Jared Leto is an enigma. He’s a former teen idol who became an Oscar-winning actor; an arena-touring frontman with Thirty Seconds to Mars, in an era where honest-to-goodness rock bands are barely relevant; and a successful tech investor who spends his spare time hiking and climbing with the likes of Free Solo’s Alex Honnold. Oh, yeah: Leto is also an ageless vampire—his birth certificate says he’s 47, his face says he’s 22—with the flowing locks and dandyish wardrobe of a man from either 1970 or 1770, we’re not sure which.
All of that is why Leto is so perfect as the face of Gucci Guilty Pour Homme, a role he’s held since 2016. The fragrance’s latest campaign—co-starring Lana Del Rey, with a cameo by Courtney Love—aims to evoke a vibe that Gucci creative director Alessandro Michele dubs “retro-weird.” Set in Los Angeles, it’s classic Americana thrown slightly off balance. We travel through familiar locales—a laundromat, a diner, a motel, a beauty salon, with a brief stop at the iconic Hollywood Forever cemetery—but all the colours are saturated, the sets overly stylized. With Leto donning a mammoth corsage on his fuchsia velvet jacket, cruising around with Del Rey in a cherry red convertible, it’s a flawless expression of Michele’s playful, era-bending aesthetic.
Ahead of the campaign’s launch, Title sat down with Leto at another L.A. icon, Chateau Marmont, to talk about seeing his adopted hometown from a new perspective, the difference between acting and creating atmosphere, and how revisiting the past can be pretty powerful.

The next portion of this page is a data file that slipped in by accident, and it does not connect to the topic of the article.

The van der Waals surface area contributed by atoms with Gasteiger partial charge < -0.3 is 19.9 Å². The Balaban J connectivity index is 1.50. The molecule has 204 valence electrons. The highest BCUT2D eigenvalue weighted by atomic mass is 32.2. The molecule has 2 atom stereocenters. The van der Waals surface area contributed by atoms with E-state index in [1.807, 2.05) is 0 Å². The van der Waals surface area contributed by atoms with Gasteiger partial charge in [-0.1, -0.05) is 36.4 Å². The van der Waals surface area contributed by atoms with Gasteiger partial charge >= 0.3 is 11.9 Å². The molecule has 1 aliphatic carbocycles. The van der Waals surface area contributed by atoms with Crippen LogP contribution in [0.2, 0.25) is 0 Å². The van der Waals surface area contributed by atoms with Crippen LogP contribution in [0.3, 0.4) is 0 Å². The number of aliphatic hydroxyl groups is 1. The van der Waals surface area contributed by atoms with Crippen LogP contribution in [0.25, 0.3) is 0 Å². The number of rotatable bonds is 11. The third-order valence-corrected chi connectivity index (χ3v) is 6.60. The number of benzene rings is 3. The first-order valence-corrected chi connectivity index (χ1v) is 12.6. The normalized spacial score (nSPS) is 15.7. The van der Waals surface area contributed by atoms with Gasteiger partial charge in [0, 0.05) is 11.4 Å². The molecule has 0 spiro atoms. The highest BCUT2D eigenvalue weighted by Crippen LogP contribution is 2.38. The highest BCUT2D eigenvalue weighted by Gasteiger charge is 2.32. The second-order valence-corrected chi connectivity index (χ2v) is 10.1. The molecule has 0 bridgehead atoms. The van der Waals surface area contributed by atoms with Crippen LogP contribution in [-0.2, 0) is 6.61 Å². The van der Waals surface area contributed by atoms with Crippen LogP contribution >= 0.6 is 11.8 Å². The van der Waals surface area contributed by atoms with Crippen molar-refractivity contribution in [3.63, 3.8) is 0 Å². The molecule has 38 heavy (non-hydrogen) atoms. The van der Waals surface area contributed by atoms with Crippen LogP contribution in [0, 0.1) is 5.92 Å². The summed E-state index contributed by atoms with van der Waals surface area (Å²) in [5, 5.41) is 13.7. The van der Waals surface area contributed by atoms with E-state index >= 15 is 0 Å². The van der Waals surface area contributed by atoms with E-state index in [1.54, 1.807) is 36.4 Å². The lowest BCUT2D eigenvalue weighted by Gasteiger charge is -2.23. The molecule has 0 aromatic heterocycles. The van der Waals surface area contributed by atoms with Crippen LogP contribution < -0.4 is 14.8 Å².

On channeling Andy Warhol to capture the mood of a campaign
“When I do these things with Gucci, I’m not building a character. It’s not like it is making a film, where you have either a real person you’re bringing to life for the screen, or a character that’s been dreamed up with a script and circumstances, and there is kind of a set of rules to follow—or break. This is much more Warholian in a way: You just turn on the camera and see what happens. It’s more seeing what happens when you have this collision of clothes and culture and characters and creators, and you kind of just let them all loose. Not that there isn’t planning, but for me it’s you can really react and improvise and be in the moment. That’s really fun.”
On his personal connection to the iconic locations
“This was interesting to me because it was filming in a place that’s been so important in my life, Los Angeles—and some of these landmarks I’ve spent so much of my time at. Like the Hollywood Forever cemetery, I used to go there when I first moved to L.A.. I would go there and work on a song, or if I had a couple hours between auditions. It kind of called to me. I just thought I’d discovered it. At first I didn’t realize there was a kind of cultural importance of that place or the fact that so many people that have passed on, so many celebrated artists, were buried there—people kind of use it as a park here and as a place to contemplate life. And now they use it to celebrate cinema and have music and concerts. Back then especially it wasn’t celebrated like it is now, it was kind of forgotten about.”